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Grant targets HIV prevention among sex workers

Volunteers from Sex Workers Outreach Project Chicago

The UIC College of Nursing has received a grant from the Rita & Alex Hillman Foundation to pilot a strategy to prevent HIV and sexually transmitted infections among sex workers.

In collaboration with stakeholders , UIC College of Nursing researchers will assess the needs of sex workers in Chicago. They will then determine the feasibility and acceptability of a collaboratively developed community-empowered model of group healthcare that is similar to models developed by CenteringHealthcare. The “Centering” model prioritizes three main components: healthcare in a group, interactive learning and community building.

“The model promotes social support and joint problem-solving,” says Randi Singer, PhD, clinical assistant professor and the lead investigator on the project. “What we know is that community empowerment interventions can reduce HIV epidemics because the design, implementation and evaluation of those interventions are inclusive of the perspectives and insights of the impacted community.”

The project comes on the heels of a statewide initiative, Getting to Zero Illinois, to end new HIV infections by 2030. Sex workers are one of five “key populations” at increased risk for HIV, according to the World Health Organization. Nearly 40,000 people in Illinois are living with HIV, 23,800 of whom live in Chicago. Globally, the risk of acquiring HIV is 21 times higher for sex workers than adults aged 15 to 49 years old, according to UNAIDS.

Breaking down barriers

“Centering” originated with CenteringPregnancy, a group model of prenatal care, and has been modified for different populations. However, no prior studies have explored whether it can decrease HIV risk among sex workers. The curriculum emphasizes group sessions led by a healthcare worker where participants share experiences and questions and can learn from one another.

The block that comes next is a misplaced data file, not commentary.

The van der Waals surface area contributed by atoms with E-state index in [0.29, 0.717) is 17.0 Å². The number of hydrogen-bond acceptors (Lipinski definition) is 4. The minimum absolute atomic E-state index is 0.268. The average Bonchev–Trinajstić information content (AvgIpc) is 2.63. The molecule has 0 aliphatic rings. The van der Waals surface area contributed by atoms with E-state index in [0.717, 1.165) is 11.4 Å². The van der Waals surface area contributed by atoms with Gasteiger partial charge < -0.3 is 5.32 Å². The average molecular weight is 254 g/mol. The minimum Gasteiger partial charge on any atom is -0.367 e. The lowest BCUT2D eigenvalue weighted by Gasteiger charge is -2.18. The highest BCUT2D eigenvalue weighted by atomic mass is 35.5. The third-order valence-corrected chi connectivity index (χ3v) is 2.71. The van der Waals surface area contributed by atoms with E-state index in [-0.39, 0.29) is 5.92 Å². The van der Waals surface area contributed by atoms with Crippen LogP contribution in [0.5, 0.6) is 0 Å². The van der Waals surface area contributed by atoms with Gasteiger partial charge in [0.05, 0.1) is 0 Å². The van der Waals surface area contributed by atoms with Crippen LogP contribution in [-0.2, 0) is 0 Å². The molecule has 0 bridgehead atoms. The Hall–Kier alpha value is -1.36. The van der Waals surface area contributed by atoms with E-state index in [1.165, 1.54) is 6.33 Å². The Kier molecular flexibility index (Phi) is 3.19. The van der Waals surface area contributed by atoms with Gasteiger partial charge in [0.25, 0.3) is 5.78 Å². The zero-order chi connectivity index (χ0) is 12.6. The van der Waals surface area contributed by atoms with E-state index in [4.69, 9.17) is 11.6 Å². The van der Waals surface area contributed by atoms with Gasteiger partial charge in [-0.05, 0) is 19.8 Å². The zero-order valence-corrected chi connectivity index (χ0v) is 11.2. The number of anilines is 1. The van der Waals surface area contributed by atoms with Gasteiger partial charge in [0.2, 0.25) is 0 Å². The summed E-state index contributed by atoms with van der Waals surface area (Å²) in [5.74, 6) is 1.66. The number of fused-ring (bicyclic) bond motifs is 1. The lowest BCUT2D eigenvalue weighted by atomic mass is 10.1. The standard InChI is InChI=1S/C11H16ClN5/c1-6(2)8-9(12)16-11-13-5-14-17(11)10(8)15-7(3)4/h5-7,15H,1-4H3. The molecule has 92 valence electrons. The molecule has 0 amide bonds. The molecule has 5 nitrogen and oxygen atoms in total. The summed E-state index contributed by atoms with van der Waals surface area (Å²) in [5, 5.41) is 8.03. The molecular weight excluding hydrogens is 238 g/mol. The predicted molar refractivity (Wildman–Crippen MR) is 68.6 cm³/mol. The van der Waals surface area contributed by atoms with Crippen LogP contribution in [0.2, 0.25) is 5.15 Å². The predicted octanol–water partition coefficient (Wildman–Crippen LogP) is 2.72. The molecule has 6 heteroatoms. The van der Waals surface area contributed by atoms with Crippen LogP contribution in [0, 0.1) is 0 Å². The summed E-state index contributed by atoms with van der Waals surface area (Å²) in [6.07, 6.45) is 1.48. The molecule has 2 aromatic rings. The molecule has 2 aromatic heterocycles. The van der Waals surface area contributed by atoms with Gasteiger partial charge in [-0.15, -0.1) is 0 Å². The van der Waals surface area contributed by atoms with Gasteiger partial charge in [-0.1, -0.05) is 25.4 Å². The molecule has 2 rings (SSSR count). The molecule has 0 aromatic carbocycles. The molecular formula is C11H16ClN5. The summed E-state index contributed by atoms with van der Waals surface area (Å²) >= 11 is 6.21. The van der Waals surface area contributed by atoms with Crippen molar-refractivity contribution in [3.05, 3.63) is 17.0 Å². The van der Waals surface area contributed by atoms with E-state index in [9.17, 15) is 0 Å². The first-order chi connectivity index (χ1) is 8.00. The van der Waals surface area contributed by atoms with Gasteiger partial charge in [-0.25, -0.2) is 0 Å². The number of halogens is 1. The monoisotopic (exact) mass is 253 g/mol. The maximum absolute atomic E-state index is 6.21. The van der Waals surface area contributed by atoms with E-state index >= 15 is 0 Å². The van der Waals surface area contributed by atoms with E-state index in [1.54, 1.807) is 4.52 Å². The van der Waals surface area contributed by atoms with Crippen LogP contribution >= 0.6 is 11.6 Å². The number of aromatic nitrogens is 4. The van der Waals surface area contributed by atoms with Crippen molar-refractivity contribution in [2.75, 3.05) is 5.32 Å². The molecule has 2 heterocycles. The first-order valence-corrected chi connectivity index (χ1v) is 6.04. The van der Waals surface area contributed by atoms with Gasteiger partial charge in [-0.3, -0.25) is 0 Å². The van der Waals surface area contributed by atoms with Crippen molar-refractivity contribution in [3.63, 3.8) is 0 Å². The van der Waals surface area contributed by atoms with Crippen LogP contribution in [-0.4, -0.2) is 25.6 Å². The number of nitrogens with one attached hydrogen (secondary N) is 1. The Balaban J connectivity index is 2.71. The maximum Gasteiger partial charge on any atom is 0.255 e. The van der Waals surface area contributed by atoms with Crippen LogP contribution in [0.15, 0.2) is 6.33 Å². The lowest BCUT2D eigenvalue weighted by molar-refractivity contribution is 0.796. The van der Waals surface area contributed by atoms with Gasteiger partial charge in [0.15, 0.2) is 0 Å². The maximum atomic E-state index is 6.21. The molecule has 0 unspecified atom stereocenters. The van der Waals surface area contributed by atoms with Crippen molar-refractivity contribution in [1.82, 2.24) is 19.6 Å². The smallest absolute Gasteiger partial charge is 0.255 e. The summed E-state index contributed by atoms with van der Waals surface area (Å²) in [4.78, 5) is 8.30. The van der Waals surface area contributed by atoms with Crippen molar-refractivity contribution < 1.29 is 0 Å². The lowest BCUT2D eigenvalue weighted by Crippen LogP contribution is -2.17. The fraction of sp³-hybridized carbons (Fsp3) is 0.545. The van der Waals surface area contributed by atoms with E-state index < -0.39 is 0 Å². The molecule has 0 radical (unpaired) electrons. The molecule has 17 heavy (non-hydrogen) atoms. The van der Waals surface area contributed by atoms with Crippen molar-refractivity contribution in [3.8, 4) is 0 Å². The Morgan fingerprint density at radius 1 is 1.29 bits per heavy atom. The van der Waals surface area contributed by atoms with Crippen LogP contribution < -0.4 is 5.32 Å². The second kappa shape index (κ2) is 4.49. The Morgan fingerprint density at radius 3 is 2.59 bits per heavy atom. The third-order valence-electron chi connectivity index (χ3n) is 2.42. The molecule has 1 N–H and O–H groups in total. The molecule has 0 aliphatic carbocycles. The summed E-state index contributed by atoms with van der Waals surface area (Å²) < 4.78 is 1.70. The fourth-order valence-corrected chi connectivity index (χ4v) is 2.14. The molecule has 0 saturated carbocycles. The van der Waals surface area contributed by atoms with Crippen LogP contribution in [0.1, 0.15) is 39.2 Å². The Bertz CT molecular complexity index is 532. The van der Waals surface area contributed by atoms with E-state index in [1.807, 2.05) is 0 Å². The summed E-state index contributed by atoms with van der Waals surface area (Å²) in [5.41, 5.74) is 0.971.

Codi Schei, who has been employed as a sex worker since 2005, will be one of the individuals doing outreach to the sex worker community to help recruit study participants. She’s on the leadership board of the nonprofit advocacy group Sex Worker Outreach Project-Chicago. Along with SWOP-Chicago, Howard Brown Health and Centering Healthcare Institute are the key community partners for this project.

“I think one of the main barriers is institutional harm and trauma from both healthcare providers and researchers alike, because sex workers are often seen as this edgy thing to pick at, instead of as human beings,” she says. “Patching together those bridges of broken trust is going to take a lot of time.”

Schei adds that some sex workers fear surveillance or criminalization related to HIV status and others live in poverty. Sex workers who might benefit most from the study may not have access to the tools required to participate, such as phone or internet access, transportation or stable housing.

Schei says she appreciates that the Centering concept encourages people to engage with their own healthcare and adds, “that could be empowering.”

“Self-management is a core component of this model,” Singer says. “It says that sex workers are able to manage their own health, that they don’t need to be managed, but they might want some new tools gained through enhanced learning, skill building and a collaborative client-provider relationship.”

To assess the model, researchers will conduct pre- and post-intervention surveys with participants to explore whether the model increased knowledge and changed attitudes and behaviors related to HIV prevention, self-management and harm reduction. Those results will guide the potential for a future, larger study.

UIC Nursing co-investigators are Phoenix Matthews, PhD, professor and Helen K. Grace Diversity Scholar, and Crystal Patil, PhD, professor and head of the Department of Women, Children and Family Health Science. Other co-investigators include: Amy K. Johnson, PhD, Northwestern University and Lurie Children’s Hospital; Douglas Bruce, PhD, DePaul University; Susan Sherman, PhD, Johns Hopkins University; Alexandra Lutnick, PhD; and Julia Gelbort, MSN, are also co-investigators on this project.